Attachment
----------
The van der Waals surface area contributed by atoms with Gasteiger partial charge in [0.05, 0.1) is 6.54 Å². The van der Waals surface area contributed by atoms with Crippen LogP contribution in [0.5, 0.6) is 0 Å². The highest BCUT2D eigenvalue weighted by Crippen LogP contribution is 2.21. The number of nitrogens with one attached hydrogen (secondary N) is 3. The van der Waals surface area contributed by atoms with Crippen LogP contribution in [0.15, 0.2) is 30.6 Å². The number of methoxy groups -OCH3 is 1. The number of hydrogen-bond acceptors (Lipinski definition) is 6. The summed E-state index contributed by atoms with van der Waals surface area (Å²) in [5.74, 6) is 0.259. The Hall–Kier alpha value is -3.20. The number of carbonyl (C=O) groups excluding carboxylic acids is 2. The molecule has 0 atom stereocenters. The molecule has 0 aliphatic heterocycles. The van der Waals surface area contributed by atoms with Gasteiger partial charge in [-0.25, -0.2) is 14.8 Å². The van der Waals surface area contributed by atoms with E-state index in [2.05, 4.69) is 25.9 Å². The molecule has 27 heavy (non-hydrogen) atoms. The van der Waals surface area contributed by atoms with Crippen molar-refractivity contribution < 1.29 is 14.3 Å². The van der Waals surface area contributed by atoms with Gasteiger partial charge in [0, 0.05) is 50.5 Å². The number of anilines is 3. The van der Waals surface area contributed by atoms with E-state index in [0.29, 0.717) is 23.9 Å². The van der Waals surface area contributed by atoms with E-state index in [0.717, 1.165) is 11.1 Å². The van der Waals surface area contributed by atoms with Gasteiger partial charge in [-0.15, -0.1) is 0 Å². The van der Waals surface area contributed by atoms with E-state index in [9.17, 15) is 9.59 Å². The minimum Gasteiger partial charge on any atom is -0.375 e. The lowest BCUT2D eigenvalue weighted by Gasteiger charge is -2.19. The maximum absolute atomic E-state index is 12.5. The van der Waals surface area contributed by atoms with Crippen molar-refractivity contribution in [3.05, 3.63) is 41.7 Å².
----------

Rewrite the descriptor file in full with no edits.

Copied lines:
The van der Waals surface area contributed by atoms with Gasteiger partial charge in [0.05, 0.1) is 6.54 Å². The van der Waals surface area contributed by atoms with Crippen LogP contribution in [0.5, 0.6) is 0 Å². The highest BCUT2D eigenvalue weighted by Crippen LogP contribution is 2.21. The number of nitrogens with one attached hydrogen (secondary N) is 3. The van der Waals surface area contributed by atoms with Crippen LogP contribution in [0.15, 0.2) is 30.6 Å². The number of methoxy groups -OCH3 is 1. The number of hydrogen-bond acceptors (Lipinski definition) is 6. The summed E-state index contributed by atoms with van der Waals surface area (Å²) in [5.74, 6) is 0.259. The Hall–Kier alpha value is -3.20. The number of carbonyl (C=O) groups excluding carboxylic acids is 2. The molecule has 0 atom stereocenters. The molecule has 0 aliphatic heterocycles. The van der Waals surface area contributed by atoms with Gasteiger partial charge in [-0.25, -0.2) is 14.8 Å². The van der Waals surface area contributed by atoms with E-state index in [2.05, 4.69) is 25.9 Å². The molecule has 27 heavy (non-hydrogen) atoms. The van der Waals surface area contributed by atoms with Crippen molar-refractivity contribution < 1.29 is 14.3 Å². The van der Waals surface area contributed by atoms with Gasteiger partial charge in [0, 0.05) is 50.5 Å². The number of anilines is 3. The van der Waals surface area contributed by atoms with E-state index in [0.29, 0.717) is 23.9 Å². The van der Waals surface area contributed by atoms with E-state index in [0.717, 1.165) is 11.1 Å². The van der Waals surface area contributed by atoms with Gasteiger partial charge in [-0.15, -0.1) is 0 Å². The van der Waals surface area contributed by atoms with E-state index in [9.17, 15) is 9.59 Å². The minimum Gasteiger partial charge on any atom is -0.375 e. The lowest BCUT2D eigenvalue weighted by Gasteiger charge is -2.19. The maximum absolute atomic E-state index is 12.5. The van der Waals surface area contributed by atoms with Crippen molar-refractivity contribution in [3.05, 3.63) is 41.7 Å².